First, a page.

Ship Design is Critical
- Length: 904 words
- Reading Time: 5 minutes
To make the best composition, all elements of that composition must work together. Makes sense, right? Not so fast. This simple concept can be pretty tricky to execute successfully, especially when creating things that don't exist.
Today, we're going to take a look at There's Something in the Water. Here is the finished quilt:
More specifically, we are going to focus on the submersible.
This little vessel did not start out looking this way. It went through six completely different design revisions before I settled on the look you see above.
Why, do you ask? Why was it worth putting in so much effort to such a small component of the overall design? For me, the answer is simple: The first five version just weren't right.
This first design was my initial idea for a steampunk ship. It looks very different from modern, real-life vessels. The glowing orb on the front was an observation platform, an idea inspired by the dome on the submarine in Jules Verne's 20,000 Leagues Under the Sea.
Although this ship was definitely "out there", it looked too different from recognizable ocean-going vessels, which had the effect of making it look like a toy instead of a "real" steampunk ship. Back to the drawing board.
For the second design, I re-drew the ship with a single, central mast and sail, inspired by viking ship designs. I also added a smoke stack at the stern to indicate the presence of a steam-powered propulsion system.
This was better, but still not great. This ship still looked toy-like, and the sail wasn't billowing correctly. Time to try again.
The ship in version 3 really started to look like a steampunk ship, with two smoke stacks, and boiler on the deck, and stern-mounted propulsion system. I also added a gear figurehead on the bow.
My parents and husband had been giving me feedback all along, and this ship was their favorite so far. However, they pointed out that a boat being propelled through the water would not also have a sail open. And Dad — who has sailed boats in the past — said the mast and sails in my drawing were far too small. More changes were need.
I re-drew the mast with its sails folded up. I also added visible jets to the propulsion system at the stern of the ship. However, I never ended up completely drawing the part of the ship that had been covered by open sail in Version 3, so this ship is missing part of the deck and cabin.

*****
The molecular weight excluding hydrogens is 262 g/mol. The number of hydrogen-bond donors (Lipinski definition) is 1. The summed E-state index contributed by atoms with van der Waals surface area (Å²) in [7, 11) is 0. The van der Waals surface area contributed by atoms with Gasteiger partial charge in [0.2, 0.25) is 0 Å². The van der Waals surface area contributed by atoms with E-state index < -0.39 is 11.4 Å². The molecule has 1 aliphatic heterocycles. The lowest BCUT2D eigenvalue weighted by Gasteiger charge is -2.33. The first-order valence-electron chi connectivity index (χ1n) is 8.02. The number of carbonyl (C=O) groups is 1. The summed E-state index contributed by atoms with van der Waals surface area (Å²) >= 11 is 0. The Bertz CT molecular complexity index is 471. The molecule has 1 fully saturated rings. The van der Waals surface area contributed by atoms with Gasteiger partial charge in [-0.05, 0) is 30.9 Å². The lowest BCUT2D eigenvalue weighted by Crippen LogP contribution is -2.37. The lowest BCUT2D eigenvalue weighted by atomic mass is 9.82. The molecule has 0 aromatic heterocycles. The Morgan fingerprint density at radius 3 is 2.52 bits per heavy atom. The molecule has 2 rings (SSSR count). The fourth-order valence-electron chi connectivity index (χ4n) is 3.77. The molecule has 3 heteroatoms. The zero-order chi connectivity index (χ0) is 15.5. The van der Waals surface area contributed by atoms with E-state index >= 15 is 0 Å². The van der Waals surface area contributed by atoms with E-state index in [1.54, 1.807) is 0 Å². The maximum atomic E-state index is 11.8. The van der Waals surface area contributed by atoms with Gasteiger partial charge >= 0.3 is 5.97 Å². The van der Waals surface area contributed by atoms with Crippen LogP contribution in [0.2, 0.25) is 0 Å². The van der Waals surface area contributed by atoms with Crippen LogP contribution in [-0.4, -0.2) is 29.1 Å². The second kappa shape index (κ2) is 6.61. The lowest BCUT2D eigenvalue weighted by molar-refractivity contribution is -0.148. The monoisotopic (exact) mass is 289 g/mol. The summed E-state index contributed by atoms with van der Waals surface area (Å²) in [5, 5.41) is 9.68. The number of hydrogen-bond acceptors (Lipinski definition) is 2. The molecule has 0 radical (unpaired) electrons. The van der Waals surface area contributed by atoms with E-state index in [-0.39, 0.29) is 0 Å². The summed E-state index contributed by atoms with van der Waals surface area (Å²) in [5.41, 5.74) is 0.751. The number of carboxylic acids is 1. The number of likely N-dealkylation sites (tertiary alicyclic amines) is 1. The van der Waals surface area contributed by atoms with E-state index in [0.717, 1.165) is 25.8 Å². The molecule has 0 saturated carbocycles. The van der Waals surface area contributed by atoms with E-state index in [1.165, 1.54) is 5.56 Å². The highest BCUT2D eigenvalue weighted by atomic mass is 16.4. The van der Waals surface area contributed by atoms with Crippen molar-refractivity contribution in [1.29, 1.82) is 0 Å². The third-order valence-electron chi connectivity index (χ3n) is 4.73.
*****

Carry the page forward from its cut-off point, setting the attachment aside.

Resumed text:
Even though this was the best ship I'd come up with so far, it still wasn't working for me, and it was only after having drawn this fourth version that I finally realized why: The ship was drawing too much attention away from the wave.
If I removed the ship from the design, the wave was clearly the focal point. The illuminated part of the wave was close to the center of the entire composition, and all other lines in the design were drawn so that they swept a viewer's eye right into the middle. Adding the ship ruined that effect because it stood out so much. The ship was made from colors and fabrics that don't appear anywhere else in the design, making it compete for attention with the illuminated center of the wave.
I still wanted to have some sort of manmade vessel clearly sailing away from the tentacles, so I needed to design a ship that blended in.
I had the idea to try a submarine instead of a ship. Most of the design would be under water, but the part sticking out of the water would be a gunmetal grey. That would keep it from competing for attention with the rest of the composition.
My critique group unanimously agreed this idea was the best yet, although it still needed some work. This ship was too close to a real submarine; in other words, it wasn't steampunk enough. In addition, Dad pointed out that a submarine travels faster if it's fully surfaced, and since I wanted this ship to look like it was moving as fast as it could go, I needed to draw more of it above water.
Here is the final, finished design: a steampunk submersible traveling a full speed along the water's surface (although some of the vessel is still clearly below the waterline.)
I hope you've enjoyed this peek into my brain and design process. This scenario — the back-and-forth, design-and-redesign process — is something I work through for each and every quilt.